April 24, 2020 Blog

Getting Scotland working again

Working from home sounds good; the practice, however, is quite different. It doesn’t take many days until you long to go back to work. Nevertheless, it is important that those of us who can work from home, do work from home: it is our contribution to fighting Covid-19.

For some people there is no work to do and day-time TV isn’t all it’s cracked out to be. For others, working from home has left them working round the clock.

My staff and I were pretty overwhelmed at the beginning of the shutdown. We were inundated with messages from people concerned for their futures, with no reassurance readily available. We have battled to try and find answers for them. What is clear is that the normal channels do not work – it seems that the best way to get an answer from a Minister is to tweet them rather than table a question.

This communication breakdown and lack of response from ministers has been really frustrating because I hear the problems that people are facing daily and I am desperate to help. As with every crisis we hear the good and the bad – it seems to affect people very differently.

I hear of employers, keeping their workforce home, safe and on full pay, despite struggling to keep their companies afloat.

I also hear about those employers who have made people redundant immediately. Hopefully many of these employers have now re-employed their staff and applied for the furlough finance, although I believe there are those who have not.

I would appeal to government that those who do not engage with fair work practices and protect their staff do not receive support from the public purse for their own businesses.

We hear of people being forced to work in unsafe workplaces, not least those on the frontline such as health and care workers who are still struggling to get the protective clothing and masks that they so badly need.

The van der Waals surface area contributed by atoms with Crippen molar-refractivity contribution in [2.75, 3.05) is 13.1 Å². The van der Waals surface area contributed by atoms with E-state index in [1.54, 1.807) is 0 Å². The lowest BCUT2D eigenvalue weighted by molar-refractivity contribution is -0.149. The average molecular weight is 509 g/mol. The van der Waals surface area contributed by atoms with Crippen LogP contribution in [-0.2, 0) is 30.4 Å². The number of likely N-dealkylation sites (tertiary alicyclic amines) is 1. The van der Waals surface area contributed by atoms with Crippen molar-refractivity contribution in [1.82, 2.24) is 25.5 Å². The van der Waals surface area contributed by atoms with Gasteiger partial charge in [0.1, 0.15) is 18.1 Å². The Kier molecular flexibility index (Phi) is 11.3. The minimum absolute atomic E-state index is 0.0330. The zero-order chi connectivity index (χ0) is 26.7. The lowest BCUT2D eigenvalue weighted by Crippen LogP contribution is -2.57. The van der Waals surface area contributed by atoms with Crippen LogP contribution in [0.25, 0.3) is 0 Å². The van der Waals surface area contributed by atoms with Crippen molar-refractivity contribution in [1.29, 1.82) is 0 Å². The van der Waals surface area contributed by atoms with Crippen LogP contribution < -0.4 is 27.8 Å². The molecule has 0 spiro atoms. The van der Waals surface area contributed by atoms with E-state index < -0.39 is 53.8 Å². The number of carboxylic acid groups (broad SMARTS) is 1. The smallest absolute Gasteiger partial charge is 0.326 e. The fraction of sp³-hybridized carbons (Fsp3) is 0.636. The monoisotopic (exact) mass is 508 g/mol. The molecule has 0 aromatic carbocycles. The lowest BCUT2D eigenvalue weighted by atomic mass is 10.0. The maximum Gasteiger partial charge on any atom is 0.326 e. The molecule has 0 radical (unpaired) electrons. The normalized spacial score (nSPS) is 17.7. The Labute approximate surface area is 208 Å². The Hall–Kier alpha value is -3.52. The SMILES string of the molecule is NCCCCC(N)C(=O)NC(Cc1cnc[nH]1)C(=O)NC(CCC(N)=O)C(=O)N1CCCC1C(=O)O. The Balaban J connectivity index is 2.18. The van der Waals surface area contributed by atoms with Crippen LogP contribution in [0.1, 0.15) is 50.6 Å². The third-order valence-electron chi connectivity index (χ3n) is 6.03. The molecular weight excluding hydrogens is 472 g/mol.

Others are less obvious and out of sight. I have had many requests to contact people’s employers because they do not believe they are doing essential work, and they do not believe they are being protected. We need clearer advice, something that has also been flagged up by business leaders.

This week, the government’s Job Retention Scheme was officially launched. More than 67,000 claims for furlough finance were made within the first 30 minutes of the scheme being live. This clear sign of high demand is testament to the pressure businesses are under and the number of workers that will need furlough funds to get by.

We support the Scottish Government in its aim to back businesses and workers throughout this crisis.


The UK and Scottish Governments must do all that they can to support the businesses and workers of Scotland. Failure to do so risks plunging thousands into poverty.

This week it has been reported that there have been 100,000 new Universal Credit claims made in less than a month since the lockdown began. The prospect of so many people suffering financial hardship is deeply worrying, and we encourage the Scottish and UK governments to do all they can to ensure those in need get the support required.

If we are to provide better prospects for the working people of Scotland after the virus it is imperative that we take every opportunity to protect and support our businesses now.